Stand & Devour

The comeback of standing sushi bars in Japan

When you’re looking for a reasonable, casual alternative to the high-end sushi bars, kaiten (conveyor belt) sushi restaurants spring to mind. In Japan, another option has been catching on lately: tachigui, or stand-and-eat, sushi restaurants. No seats, no frills, no omakase courses, no scary bills to worry about. You can order six pieces of maguro and call it a day if you want. This is a convenient, inexpensive sushi option that is closer to the way Japanese ate sushi during the Edo Era.

Sushi as we know it today, called nigiri sushi, originated around 1820. Until then, fermented fish with vinegar was called sushi. It was served separately from rice. As Edo (the old name for Tokyo) boomed to a population of 1.1 million, quick-thinking sushi vendors began to serve the fish atop a small ball of viengared rice for convenience. The snack became a hit with busy merchants and craftsmen, and sushi vendors began to spring up all over the city. They were the original fast-food vendors and the precursors to the food trucks and burger joints that serve us today.

Gradually, high-end sushi restaurants and kaiten-sushi outlets pushed aside the standing-only venues. It came to the point that tachigui sushi was almost extinct. Then, beginning a few years ago, a resurgence began.

Part of the resurgence has to do with larger franchises jumping into the business. In the old days, a standing sushi bar would be a business run by a single chef trying to keep overhead low. But today, larger chains are opening their own versions of the standing sushi shop. These standing shops have become popular because they are reasonably priced, yet they still give diners the experience of watching the sushi chef prepare pieces right before their eyes.

Standing sushi bars tend to be very small in Japan. Many fit 10 people or fewer. You can visit them alone, and there is no pressure to order alcohol. On your next visit to Japan, when you are in the mood for a quick snack, drop into a standing sushi shop for a bite. If you’re in Tokyo, we have a recommendation for you.

Tokyo’s hottest standing sushi shop

Tsutsui in Tokyo’s Gotanda neighborhood opened its doors in 1990. It offers delicious, high-quality sushi at a reasonable price. The maguro is amazing and costs just 150 yen (about $1.30). The shop serves white-flesh fish, known as shiromi, as sushi as well as blue-skin, known as aozakana using traditional Edomae techniques. Tsutsui is known as Japan’s most delicious tachigui sushi shop.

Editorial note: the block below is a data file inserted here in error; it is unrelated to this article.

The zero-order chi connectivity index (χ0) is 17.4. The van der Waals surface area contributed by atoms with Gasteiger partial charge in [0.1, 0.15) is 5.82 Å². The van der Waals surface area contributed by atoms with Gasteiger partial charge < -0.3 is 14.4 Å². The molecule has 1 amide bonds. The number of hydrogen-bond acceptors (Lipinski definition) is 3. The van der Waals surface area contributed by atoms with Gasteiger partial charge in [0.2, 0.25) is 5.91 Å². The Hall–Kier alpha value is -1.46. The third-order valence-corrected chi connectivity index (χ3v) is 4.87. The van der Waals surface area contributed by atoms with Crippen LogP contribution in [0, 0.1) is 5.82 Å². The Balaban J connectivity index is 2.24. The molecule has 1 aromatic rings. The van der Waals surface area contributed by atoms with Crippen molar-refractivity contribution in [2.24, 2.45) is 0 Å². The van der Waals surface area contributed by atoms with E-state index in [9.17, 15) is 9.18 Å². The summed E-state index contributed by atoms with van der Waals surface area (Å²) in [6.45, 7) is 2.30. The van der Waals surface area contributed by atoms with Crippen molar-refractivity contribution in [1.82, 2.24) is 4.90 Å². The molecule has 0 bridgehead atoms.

However, in March 2017, the landlord notified Tsutsui that its lease would not be extended. The restaurant had to close. In early 2018, owner and chef Tsutsui-san found a new location in the same neighborhood, but he was hesistant to plunge ahead with all the renovation costs. What if the new landlord ended up doing the same thing to him? He was at a crossroads.

Tsutsui’s regulars decided to start a crowdfunding campaign to help him out. In about a month, they had raised $20,000. Today, thanks to the support of the regulars and Tsutsui-san’s persistence, Japan’s favorite standing sushi shop is back in business. And because of the publicity surrounding the crowdfunding campaign, Tsutsui is more popular than ever.

Location & Contact Information

Tsutsui

1st Floor, 1-9-3 Nishi Gotanda, Shinagawa-ku, Tokyo 141-0022, Japan

+81 3-6417-3564

Author profile

Ryo
Ryo
Ryosuke Komori was born and raised in Kyoto. The city's deep cultural heritage and centuries-old traditions helped shape him as a young man and still influence him today. As a college student, he and friends started an email magazine business called MaguMagu! The success of that business made Ryosuke realize he needed to tell more stories about Japan in new ways. That's how QAZJapan and Origami magazine were born. With QAZJapan, Ryosuke is taking his media skills to a whole new level! He hopes you dive into the site and enjoy.

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